Mousse or soup shots always make a great impression, while they can be pretty easy and prepared in advance. The asparagus and vanilla mousse on the picture is based on the recipe I cooked for Blog Appétit quite a while ago. This time I used canned asparagus, and I baked the mousse in shot glasses for 20min. They can be prepared a couple of days in advance and kept in the refrigerator. For the decoration, I used green aspasragus tips blanched for a couple of minnutes an strips of smoked salmon. For Christmas, I am thinking of trying this with artichoke hearts instead of asparagus, with seared slices of scallops on top maybe.

You can also think of shots with a celeriac or pumpkin cappuccino or creamy jerusalem artichokes soup topped wth scallops or langoustines.

For the celeriac, cook in half water, half milk until soft (~15min) and mix. For jerusalem artichokes, sauteed them with a small shallot before adding the liquids, spice to your taste. You can prepare and freeze these soups well in advance. Take out of the freezer the night before. On the day itself, mix with liquid cream and warm up before serving. Top with whipped cream, seared scallops, truffles, langoustines, crushed hazelnuts, nutmeg, sechuan pepper… whatever fit your mood that day.

mini candied tomato tartlet
And what about homemade mini savoury tartlets? sounds to complicated…

The trick is to prepare a savoury shortcrust well in advance (70g flour, 30g powdered almonds, 60g butter, 1 Tsp milk, salt, pepper and any spices or herbs you fill like). Bake in mini silicon molds and freeze the tartlet bottoms. You’ll only need to take them out of the freezer a couple of hours in advance, garnish when thawed and warm up in the oven.
I like to garnish them with homemade candied tomatoes, or spicy apple compote topped with ‘magret de canard’ (smoked duck breast), sauteed spinach and goat cheese or smoked trout… but really the possibilities are endless!

And then, there’s the scallops… I love scallops, just seared served with a drop of argan or hazelnut oil, spiced with sechuan pepper, or with a strawberry coulis. Or mini blinis or baghrir (prepared in advanced and frozen), just warmed up, topped with creme fraiche with a touch of lemon or wasabi and garnished with salmon or fish eggs.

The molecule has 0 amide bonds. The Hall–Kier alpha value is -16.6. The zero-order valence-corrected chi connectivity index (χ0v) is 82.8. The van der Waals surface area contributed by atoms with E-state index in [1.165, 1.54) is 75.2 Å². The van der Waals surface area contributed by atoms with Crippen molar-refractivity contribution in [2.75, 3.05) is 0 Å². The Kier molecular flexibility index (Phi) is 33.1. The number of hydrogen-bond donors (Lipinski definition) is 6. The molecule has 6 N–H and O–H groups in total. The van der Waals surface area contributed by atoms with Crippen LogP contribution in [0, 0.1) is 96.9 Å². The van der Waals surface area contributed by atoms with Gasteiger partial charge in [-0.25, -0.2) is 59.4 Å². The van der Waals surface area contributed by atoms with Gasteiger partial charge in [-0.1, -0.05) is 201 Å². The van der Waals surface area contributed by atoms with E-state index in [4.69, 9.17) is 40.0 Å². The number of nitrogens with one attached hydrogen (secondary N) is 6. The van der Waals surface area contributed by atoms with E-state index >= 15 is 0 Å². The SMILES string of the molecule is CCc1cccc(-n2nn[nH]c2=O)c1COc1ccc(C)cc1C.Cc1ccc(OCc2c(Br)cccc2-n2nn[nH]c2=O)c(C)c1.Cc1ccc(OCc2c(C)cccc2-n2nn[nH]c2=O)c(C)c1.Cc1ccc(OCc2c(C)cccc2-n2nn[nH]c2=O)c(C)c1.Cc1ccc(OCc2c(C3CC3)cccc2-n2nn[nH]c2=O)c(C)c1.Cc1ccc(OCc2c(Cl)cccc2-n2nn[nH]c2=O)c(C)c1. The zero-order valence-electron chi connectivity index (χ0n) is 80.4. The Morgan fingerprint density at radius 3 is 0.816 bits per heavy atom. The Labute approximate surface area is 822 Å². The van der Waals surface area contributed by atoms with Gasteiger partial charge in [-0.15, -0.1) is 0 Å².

I could go on for hours, but I’ve got to seriously get started, so I’ll finish with dried fruits… Prunes rolled in bacon and baked until crispy in the oven, dates filled with foie gras topped with sea salt and pepper. So easy!

Bon appétit and merry christmas!

*I’ll post the recipe later, I’ve got to run to the market…


Trick or treat flop

October 31st, 2007 § 0 comments § permalink

Today, just back from work, I settled comfortably in front of my computer with a steaming expresso ready to get blogging when the doorbell started singing… Not expecting anyone. Probably my big friend the doorbell ghost again, I thought  (damn interferences!). But we never know, so I got up and went to the door…

Surprisingly, there was someone at the door this time: a ghost actually, the cutest little dutch ghost I’ve ever seen. Halloween! of course, it’s halloween today… Believe it or not, this was my first trick or treat experience ever. Halloween is far not as popular in Europe as it is in America.  It didn’t even exist in France when I was a child, and has always seemed to me as one purely commercial event that shops are forcing into our lives to fill their pockets while awaiting the christmas season…She was so cute though. I melted. And then I freaked: I had nothing, not a chocolate bar, not one cookie in the house (I have to take drastic measures to combine food blogging and a decent waistline), maybe a mandarine?… she was not tempted… I felt just like Rachel in one of these episodes of Friends, when she rushes to her checkbook when she realises she’s out of treats… What a flop!

I’ve rushed to the shop at the corner in the meantime to get a bag of candy, but my doorbell keeps now desperately silent…

So, to make it up… here’s at least a little pumkin treat, all smooth and velvety, for all the smaller and bigger ghosts who will knock at the door of my blog tonight.




Pumpkin cappuccino
Cappuccino de citrouille

serves 6 (as apetizer*)
prep: 10 min cook: 15 + 20 min

A small butternut squash (~350g), peeled, seeded and roughly cut in ~0.5 to 1cm thick slices,
1 Tsp olive oil,
1 apple, chopped,
1 shallot, chopped,
1/2 tsp ginger powder (fresh should be great to, but I didnt have any at the time),
3 pods of cardamon
1 knob of butter,
50 cl chicken stock**
15 cl milk,
10 cl liquid cream,
sea salt and pepper to taste
To serve:
Whipped cream or creme fraiche,
Cardamon, crushed.
Preheat the oven at 200 deg C.
Line a baking tray with baking foil. Put the pumpkin slices on the tray, drizzle with the tablespon olive oil and season with salt. Toss gently and bake for about 15 min or until the pumkin flesh soften.
In a pan, warm up the butter on medium fire and add the chopped shallot, ginger and cardamon. When the onion is translucid (~5min), add the apple, pumpkin and cover with the stock. After the first boil, lower the fire and cover. Simmer for 15 min. Leave to cool for 10 min. Remove the cardamon pods. Then, add the milk and cream and blend until smooth.
To serve, warm the pumpkin cream on low fire, and pour in nice glasses or coffee cups, top with a generous lump of whipped cream or creme fraiche and sprinkle with cardamon. Serve immediately.


* Double the proportions, if you wish to serve this cappuccino as a starter.
** If your stock is very concentrated, cut it with water so that it doesn’t overpower the pumpkin.